But heaven forbid one be cynical about such things (boldface mine):
We’ve known for well over a year how prevalent and severe long Covid is, yet the public remains largely uninformed around its risk. While the likelihood of someone developing the condition after infection has ranged from 5% or 50% (a recent meta-analysis pins it to 20-30%, and 10% if vaccinated), the most conservative estimate still amounts to one in 20 people. A “medically rare event” is one in 1,000.
As the Mayo Clinic research team recently said, regardless of where the final number ends up, “this is a condition that is not rare.”
So why are we not warning the public? If public health institutions want to establish trust with the public, they need to be honest about what the science is telling us. Right now they are not – and their silence around long Covid can be described as misinformation around the risk of infection – which is no different than anti-vaccination misinformation around the risk of vaccines.
In addition, studies demonstrate informing the public about long Covid encourages them to follow public health guidelines, and reduces vaccine hesitancy.
So what’s going on?
Let me take a guess: it would be difficult to promote a policy of “endemic infection that resembles a mild seasonal flu” while simultaneously warning the public that one in 10 infected will go on to develop a chronic illness, regardless of infection severity. In other words, it doesn’t fit nicely with a strategy of unmitigated spread where we are “living with Covid”.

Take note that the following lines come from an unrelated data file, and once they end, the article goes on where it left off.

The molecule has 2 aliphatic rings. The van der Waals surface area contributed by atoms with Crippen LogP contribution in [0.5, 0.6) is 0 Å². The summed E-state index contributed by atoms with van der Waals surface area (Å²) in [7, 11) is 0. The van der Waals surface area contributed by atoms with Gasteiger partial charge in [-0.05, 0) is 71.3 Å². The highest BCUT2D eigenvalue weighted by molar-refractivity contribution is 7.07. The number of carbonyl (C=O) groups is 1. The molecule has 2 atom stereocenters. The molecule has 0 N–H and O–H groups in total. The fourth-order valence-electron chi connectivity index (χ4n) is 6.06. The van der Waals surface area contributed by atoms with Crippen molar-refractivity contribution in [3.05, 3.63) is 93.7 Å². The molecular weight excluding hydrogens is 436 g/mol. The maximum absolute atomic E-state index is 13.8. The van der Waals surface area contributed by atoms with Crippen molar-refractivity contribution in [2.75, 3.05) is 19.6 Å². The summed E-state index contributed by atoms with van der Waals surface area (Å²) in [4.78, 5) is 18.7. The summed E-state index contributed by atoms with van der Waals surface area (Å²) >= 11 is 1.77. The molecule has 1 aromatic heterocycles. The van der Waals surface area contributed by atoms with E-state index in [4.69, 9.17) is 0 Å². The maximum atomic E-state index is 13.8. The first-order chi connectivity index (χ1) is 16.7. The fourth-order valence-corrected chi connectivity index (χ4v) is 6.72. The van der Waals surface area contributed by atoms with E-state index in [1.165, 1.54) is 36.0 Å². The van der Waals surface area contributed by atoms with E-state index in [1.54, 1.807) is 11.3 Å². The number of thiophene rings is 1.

Any decision that ignores long Covid at the cost of a humming economy and “returning to normal” is not only immoral and craven, it’s severely flawed. Long Covid is already having a devastating impact on the economy: in the US, the most conservative estimates are that 1.6 million are already out of the workforce due to long Covid, and in the UK, a quarter of employers cite it as a leading reason for long-term absence.
While I think five percent for chronic fatigue and mental disability (‘brain fog’) among the vaccinated could be high (likely closer to one to two percent), that’s still a ton of life-altering disability: the other symptoms suck too, but in the U.S. in 2022, Year of Our Gritty, if you can’t work, you’re fucked. You’re not a weirdo if you’re trying to avoid that.
I think there are several things happening. First, the desire for normalcy, both economic and behavioral, means people, including our political betters, don’t want to hear about long COVID. They certainly don’t want to feel guilty about causing long-term disability. Second, some business owners don’t want to admit things aren’t safe: this might not save money over the economic long-term, but many owners would gladly sacrifice income in the service of ideology. Third, despite the evidence to the contrary, many public health officials genuinely, if incorrectly, believe that anything that makes the vaccines appear less than TEH AWESUM! should not be mentioned, so long COVID is not to be discussed (they still don’t realize there’s a difference between persuasion and manipulation).
Politically, this seems to be a huge roll of the dice for the Biden administration. If a lot of people wind up with long COVID, with no end in sight for their misery, let’s say around September 2022, this doesn’t bode well for the midterms.